Home REITs Oprah Liked Disney’s ‘Black Panther: Wakanda Forever’ a Lot

Oprah Liked Disney’s ‘Black Panther: Wakanda Forever’ a Lot

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Oprah Liked Disney’s ‘Black Panther: Wakanda Forever’ a Lot

The 2020 death of Chadwick Boseman from colon cancer was one of the most shocking and heartbreaking losses in recent entertainment memory.

Boseman wasn’t just a great, authoritative and emotive actor; his film roles made him an icon of black excellence and a hero and inspiration to many. In the hands of Boseman, Black Panther wasn’t just one of Marvel’s greatest heroes, he was a symbol of black pride and resistance, and a beacon of hope.

His loss continues, and will continue, to resonate through the culture, particularly in Disney’s Marvel Cinematic Universe.

Boseman was one of Marvel’s greatest actors and heroes, and he remains irreplaceable. Disney (DIS) – Get Free Report wisely decided against recasting the role of King T’Challa for the follow-up, instead choosing to have a different character pick up the mantle of the protector king of the hidden African village of Wakanda.

Director and screenwriter Ryan Coogler and co-screenwriter Joe Robert Cole don’t shy away from the loss of Boseman’s in their follow-up film “Black Panther: Wakanda Forever,” which is about many things, but is first and foremost about grieving the loss of a family member.

The ‘Black Panther’ Follow-Up Has A Lot To Live Up To

In a memorial video honoring Boseman’s passing, Robert Downey Jr., a man who admits he does not suffer from a surefit of modesty, called “Black Panther” the crown jewel of the Marvel Cinematic Universe, and he’s not wrong.

Frequently considered one of the best, if not the best, superhero films of all time, “Black Panther” made a record setting billion dollars, became the first superhero film to be nominated for a Best Picture Oscar, and won three, for costume design , production design and original score. The film became a cultural touchstone, particularly for black audiences, and also disproved the notion that films with people of color in the lead couldn’t rake in blockbuster numbers.

Following up a cultural phenomenon such as “Black Panther,” while finding a way to honor Boseman is no easy task. Coogler was given more artistic freedom than most from Disney, and was able to create an afro-future blending of tribal symbolism and heady sci-fi utopia the likes of which the film world had never seen before. Also, there were war rhinos. Don’t forget the war rhinos.

But it’s still a Marvel film, and there are still certain story beats, action set pieces and MCU tie-ins that the audience will demand, and Coogler had the task of both selecting a new Black Panther, and introducing a long-standing Marvel antagonist and explaining their back story.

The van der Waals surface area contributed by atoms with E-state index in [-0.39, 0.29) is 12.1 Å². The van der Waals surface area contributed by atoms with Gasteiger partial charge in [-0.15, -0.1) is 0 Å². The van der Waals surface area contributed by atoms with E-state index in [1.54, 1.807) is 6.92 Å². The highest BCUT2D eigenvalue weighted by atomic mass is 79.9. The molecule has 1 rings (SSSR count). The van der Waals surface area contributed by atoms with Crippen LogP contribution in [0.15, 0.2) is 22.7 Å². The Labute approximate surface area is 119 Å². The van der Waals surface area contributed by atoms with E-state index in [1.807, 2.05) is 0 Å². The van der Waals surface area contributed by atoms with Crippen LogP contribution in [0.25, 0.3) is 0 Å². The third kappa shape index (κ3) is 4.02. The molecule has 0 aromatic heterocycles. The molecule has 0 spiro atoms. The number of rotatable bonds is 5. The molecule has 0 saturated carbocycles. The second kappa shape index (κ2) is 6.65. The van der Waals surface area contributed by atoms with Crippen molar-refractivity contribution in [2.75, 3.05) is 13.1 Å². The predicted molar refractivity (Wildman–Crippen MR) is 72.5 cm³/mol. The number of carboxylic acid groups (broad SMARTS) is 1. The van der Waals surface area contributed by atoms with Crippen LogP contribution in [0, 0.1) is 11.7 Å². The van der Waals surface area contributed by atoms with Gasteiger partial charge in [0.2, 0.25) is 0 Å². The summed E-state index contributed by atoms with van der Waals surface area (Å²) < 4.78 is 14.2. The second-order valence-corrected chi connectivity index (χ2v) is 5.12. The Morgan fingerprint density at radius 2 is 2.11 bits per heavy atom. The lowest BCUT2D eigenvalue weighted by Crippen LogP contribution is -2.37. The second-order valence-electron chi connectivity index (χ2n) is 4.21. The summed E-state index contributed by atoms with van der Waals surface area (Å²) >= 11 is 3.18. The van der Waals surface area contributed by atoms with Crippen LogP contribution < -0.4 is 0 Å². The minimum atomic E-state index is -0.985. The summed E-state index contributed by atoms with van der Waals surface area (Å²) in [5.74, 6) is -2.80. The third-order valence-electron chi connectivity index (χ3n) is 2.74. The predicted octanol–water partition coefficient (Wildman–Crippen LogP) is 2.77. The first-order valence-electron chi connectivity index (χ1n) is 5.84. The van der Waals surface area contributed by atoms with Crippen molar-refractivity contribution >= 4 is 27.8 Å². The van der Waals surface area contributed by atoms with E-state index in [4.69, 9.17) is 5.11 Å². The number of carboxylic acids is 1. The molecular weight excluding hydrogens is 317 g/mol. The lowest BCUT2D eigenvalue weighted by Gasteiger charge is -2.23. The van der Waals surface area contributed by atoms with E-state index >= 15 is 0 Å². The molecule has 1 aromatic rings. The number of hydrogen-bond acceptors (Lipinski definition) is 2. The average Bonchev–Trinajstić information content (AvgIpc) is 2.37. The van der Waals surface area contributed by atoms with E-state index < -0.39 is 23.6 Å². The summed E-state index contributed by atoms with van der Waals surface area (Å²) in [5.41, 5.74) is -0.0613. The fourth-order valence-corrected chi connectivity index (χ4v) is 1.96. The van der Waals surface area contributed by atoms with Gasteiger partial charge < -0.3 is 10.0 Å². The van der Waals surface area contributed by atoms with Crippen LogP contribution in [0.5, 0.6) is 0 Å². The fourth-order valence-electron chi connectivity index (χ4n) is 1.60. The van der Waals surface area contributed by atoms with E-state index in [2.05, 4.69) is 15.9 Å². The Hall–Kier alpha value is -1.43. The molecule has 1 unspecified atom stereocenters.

It’s also the case that “Black Panther: Wakanda Forever” is touted as the culmination of Marvel’s 4th Phase, a slate of films and TV shows that began with the release of 2021’s “Black Widow.” These films have introduced a lot of new characters, but have also been criticized for making the MCU feel a bit directionless compared to previous phases.

What Are Critics Saying About ‘Black Panther: Wakanda Forever’?

Most of the plot details of “Black Panther: Wakanda Forever,” were kept heavily under wraps, except for the news that the film would deal with King T’Challa’s passing, and that it would introduce the character Namor, who would seek to either become an ally to Wakanda in its attempts to protect its resources from exploitation from the outside world, or perhaps a dangerous enemy.

Introduced in 1939 (and two years before Aquaman), Namor is the super powered King of the underwater kingdom of Atlantis. He’s one of Marvel’s oldest characters, and one of its first anti heroes. Namor has been both a hero and a villain throughout Marvel history, as he will do what it takes to defend his home country. (In one storyline, he flooded Wakanda. But it got better.)

Here he’s being portrayed by actor Tenoch Huerta Mejia, and Atlantis has been changed to the undersea kingdom Talokan, which has been given a Spanish identity. So it’s a real nation versus nation situation this time around.

It’s also been revealed that the film will introduce the character of Riri Williams, a teenage genius who builds her own set of armor, becomes the hero Ironheart, and who will get her own Disney+ show next year.

So there’s just a lot of Coogler to get done with this film. But while some critics think the film can feel a bit overstuffed, and at times drags a bit because of the nearly three hour run time, it’s generally getting praised as a fitting tribute to Boseman’s legacy.

The Hollywood Reporter praises the film’s emotional weight, and praises the increased presence of Angela Bassett’s Queen Ramonda.

Slate’s Dana Stevens also praises the films emotional complexity and willingness to let its characters grieve.

Variety is impressed with the combination of tones here, noting “Coogler stages less a typical Marvel movie than an intricately doom-laden geopolitical thriller.”

Oprah liked it!

Time thinks the film is great, but there’s no getting around the fact that Boseman’s loss is felt throughout.

Geeks of Color declares it one of Marvel’s best.

The Mary Sue found herself deeply moved, so maybe plan to bring some tissues.

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